When I got back to Ohio, 9 months after my drug and alcohol treatment, I was asked [or kind of told], “do you regret anything from your past? I know you have to regret something?”
My answer was simple, firm and true: “No. I regret nothing.”
If you look back at my story, you might see mistakes, near death, pain, suffering, hurt, sadness, shattered dreams, loneliness, emptiness, a shell of a person, broken hearts, missed opportunities, lies, betrayal, scars, sickness, trouble, wasted talent, lost time, blocked…and on and on….
But, that’s why it’s my story, not yours..
I, the addict in recovery, I see strength, courage, determination, new chances, great opportunities, faith, bravery, grace, mercy, forgiveness, a good fight, healing, fellowship, value, overcome fear, rebuilt dreams, independence, passion, new relationships, restoration, gratitude, love, understanding….and on and on….
Before I realized my appreciation for my addiction (yep, you read that right, appreciation for my journey), I thought about it differently. I would lay on the bottom bunk. Second floor, Fox hall. In treatment. In South Carolina. States away. My son Jackson’s picture under the board of the bed above me. Missing his 7th birthday. First t-ball game. Santa coming without me. Parent teacher conferences with dad only. Running through my head how I had hurt him…destroyed him maybe.
See, I had not forgiven myself yet. Not healed as a mom….not healed in a lot of ways. It took a while. A long while. It took work and lots of it, but I was ready and I was determined.
When I got home it hit me rather quickly. Jackson was different. His reaction every time he saw me. The long hugs. Nights spent cuddling. The true joy he felt in my presence. He wanted to be with me. He chose me over playing outside, building Lego’s and watching cartoons. He chose me over and over again. He sat closer to me and held my hand. We were always close, me and him. Heroin had done a great job trying to break us, but it hadn’t been completely successful. But now, our bond had shifted in severity. We valued one another…every minute….every moment. We laughed more and harder and easier. Said “I love u” any chance we got. He was stronger, braver, grateful… things that are hard to teach. I was stronger, braver, grateful…things that are hard to learn.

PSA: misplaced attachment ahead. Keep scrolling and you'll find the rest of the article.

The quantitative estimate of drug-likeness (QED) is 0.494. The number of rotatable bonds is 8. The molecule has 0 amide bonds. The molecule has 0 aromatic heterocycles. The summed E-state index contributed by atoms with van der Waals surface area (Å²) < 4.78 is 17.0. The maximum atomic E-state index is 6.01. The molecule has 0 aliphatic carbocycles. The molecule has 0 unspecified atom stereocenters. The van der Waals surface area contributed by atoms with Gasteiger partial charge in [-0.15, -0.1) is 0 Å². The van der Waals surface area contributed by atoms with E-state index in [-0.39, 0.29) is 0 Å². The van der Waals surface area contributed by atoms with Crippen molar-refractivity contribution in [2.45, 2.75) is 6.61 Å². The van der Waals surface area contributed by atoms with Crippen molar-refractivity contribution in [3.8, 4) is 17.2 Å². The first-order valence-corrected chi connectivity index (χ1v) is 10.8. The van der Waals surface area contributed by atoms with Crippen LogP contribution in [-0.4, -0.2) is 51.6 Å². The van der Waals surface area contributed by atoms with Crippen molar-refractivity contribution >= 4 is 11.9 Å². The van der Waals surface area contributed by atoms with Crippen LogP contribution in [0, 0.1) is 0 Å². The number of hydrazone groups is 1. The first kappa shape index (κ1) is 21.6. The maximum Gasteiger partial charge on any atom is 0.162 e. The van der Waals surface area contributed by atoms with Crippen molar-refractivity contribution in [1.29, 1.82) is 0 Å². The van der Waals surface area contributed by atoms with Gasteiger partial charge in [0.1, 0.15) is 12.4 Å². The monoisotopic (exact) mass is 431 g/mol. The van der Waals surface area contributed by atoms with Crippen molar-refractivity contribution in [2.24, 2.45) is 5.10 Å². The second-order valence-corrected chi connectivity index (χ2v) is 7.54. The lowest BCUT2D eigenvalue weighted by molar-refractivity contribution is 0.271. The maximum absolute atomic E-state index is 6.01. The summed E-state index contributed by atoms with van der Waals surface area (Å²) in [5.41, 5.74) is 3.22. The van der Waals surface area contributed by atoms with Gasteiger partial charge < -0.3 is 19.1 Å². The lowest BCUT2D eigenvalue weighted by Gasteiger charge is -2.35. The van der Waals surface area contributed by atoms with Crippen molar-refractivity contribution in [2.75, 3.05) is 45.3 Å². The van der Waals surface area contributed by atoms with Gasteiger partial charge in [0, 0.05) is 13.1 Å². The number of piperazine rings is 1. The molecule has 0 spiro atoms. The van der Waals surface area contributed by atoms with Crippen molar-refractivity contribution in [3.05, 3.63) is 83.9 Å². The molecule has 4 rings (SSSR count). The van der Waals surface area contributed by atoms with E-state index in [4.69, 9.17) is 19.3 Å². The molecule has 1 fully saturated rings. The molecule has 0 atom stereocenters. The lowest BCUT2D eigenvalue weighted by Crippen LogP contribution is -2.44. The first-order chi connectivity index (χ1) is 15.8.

It was not easy for me to first blurt out “I regret nothing in my past, even what I put my son through.” I even squirmed at my own confession at first, but I soon realized what my heart was saying while my disease shook its finger in my face. I suddenly realized what my addiction had done. It had molded me as Jackson’s mom through my experience. It had molded Jackson as a heroin addicts son. It had molded us.
We sat together last week. Eating grilled cheese and smiley face fries for dinner. We began to talk; something we do more of now too.
Yes tonight I am watching him sleep. I count his freckles. In the morning I will study his smile as he watches cartoons and eats his breakfast. I can show you where the sun hits his hair to create the perfect shade of red. I can tell you the story behind each scrap and scar on his body. I’m getting better at identifying Star Wars characters. I’m ok with the fact that he still hates the grocery store.
I’m Jackson’s mom. And Jackson is the son of an addict. And this is OUR story.